Mercedes GLE Coupe SUV (2015-2018) - Engines, drive & performance
The GLE Coupe’s diesel engine is the best all-rounder
Though the Mercedes GLE Coupe may look rather sportier than the regular GLE on which it was based, and its suspension may have been firmed up a little, the same bulky SUV still lies beneath the skin. As with all SUVs, the laws of physics remain very much in force and the GLE shouldn’t be the first choice for anybody looking for a responsive, agile car.
All the engines offer more than enough power, and some enable the car to show straight-line speed of the supercar variety, but the GLE Coupe doesn’t relish being thrown into corners.
AMG GLE 63 drivers may protest that their cars are capable of taking corners just as quickly as a Ford Focus RS or Volkswagen Golf R. This has less to do with a well-designed chassis, however, than with the huge grip provided by the massive – and expensive – low-profile tyres on huge alloy wheels. At the same time, the tyres are to blame for the GLE Coupe’s ride, which certainly doesn’t offer the last word in comfort.
Some of the sting is taken out by the standard AIRMATIC air suspension system, the GLE 63 version of which is specially tweaked. This has a comfort mode to enhance smoothness, and this is generally quite good at soaking up road surface irregularities, but it can’t address bigger shocks, such as potholes, which would be dissipated more effectively with higher-profile tyres on smaller wheels.
Selecting Comfort mode does give the suspension a more absorbent feel but also introduces a little more body lean in corners, giving the handling a wayward, loose feel. Ultimately, with a car weighing upwards of 2,200kg, there will always be compromises and a firm ride is the inevitable consequence of permitting the GLE Coupe to handle in the sporty manner its looks suggest.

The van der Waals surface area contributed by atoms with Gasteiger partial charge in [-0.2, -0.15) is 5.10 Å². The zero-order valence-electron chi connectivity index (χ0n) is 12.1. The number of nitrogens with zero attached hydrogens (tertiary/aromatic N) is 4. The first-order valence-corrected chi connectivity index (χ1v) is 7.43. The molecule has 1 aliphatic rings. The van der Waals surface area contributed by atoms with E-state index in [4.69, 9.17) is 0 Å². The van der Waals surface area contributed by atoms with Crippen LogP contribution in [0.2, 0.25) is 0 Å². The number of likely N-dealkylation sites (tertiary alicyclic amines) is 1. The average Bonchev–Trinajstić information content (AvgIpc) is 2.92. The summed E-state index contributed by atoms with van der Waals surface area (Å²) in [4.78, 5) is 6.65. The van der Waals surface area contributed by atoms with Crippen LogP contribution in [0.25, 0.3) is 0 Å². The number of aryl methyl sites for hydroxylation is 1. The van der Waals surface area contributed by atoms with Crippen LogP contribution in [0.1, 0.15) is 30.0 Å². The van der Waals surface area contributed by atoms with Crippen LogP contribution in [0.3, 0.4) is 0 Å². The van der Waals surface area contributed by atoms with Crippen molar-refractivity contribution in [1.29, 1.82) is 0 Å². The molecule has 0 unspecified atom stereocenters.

An excellent nine-speed automatic gearbox is standard on all models apart from the GLE 63, which has seven gears. Both versions are smooth and quick in operation – after initially putting the car in gear using a steering column stalk you can treat it as any other automatic or make manual gear changes using the wheel-mounted paddles.
Mercedes GLE Coupe diesel engines
The 3.0-litre diesel 350d is our favourite model in the GLE Coupe range. More important than its 255bhp is the huge amount of effortless pulling power it offers from low revs, which makes it GLE relaxing to drive, never feeling strained. It will also respond eagerly when you put your foot down, getting from 0-62mph in just 7.0 seconds. With performance like this allied to superior economy, it’s difficult to see why anybody needs the petrol models.
Petrol choices are limited to the two AMG-badged models. In some ways the AMG GLE 43 is a harder sell than the range-topping AMG GLE 63. Its turbocharged 3.0-litre V6 engine produces 362bhp and can accelerate it from 0-62mph in 5.7 seconds, but while this is fast enough for many, it still lags behind the 4.2 seconds of the GLE 63 with its hand-built AMG V8.
The AMG GLE 43 doesn’t make the outrageous, dragster-style noise that the AMG GLE 63 does, either; in fact it’s rather quiet and understated when you accelerate. This is no bad thing for those who enjoy a quiet car, but you might as well choose the 350d diesel, which is quiet, too, and the noise it does make is actually more appealing and characterful.
Central to the appeal of the AMG GLE 63 is its unadulterated excess. It simply makes no sense whatsoever – nobody needs an SUV-type car which can sprint from 0-62mph in 4.2 seconds while emitting a furious V8 war cry – but it does make a thoroughly entertaining spectacle and is much loved for that reason. It’s a car you buy ‘because you can’, not because you need it.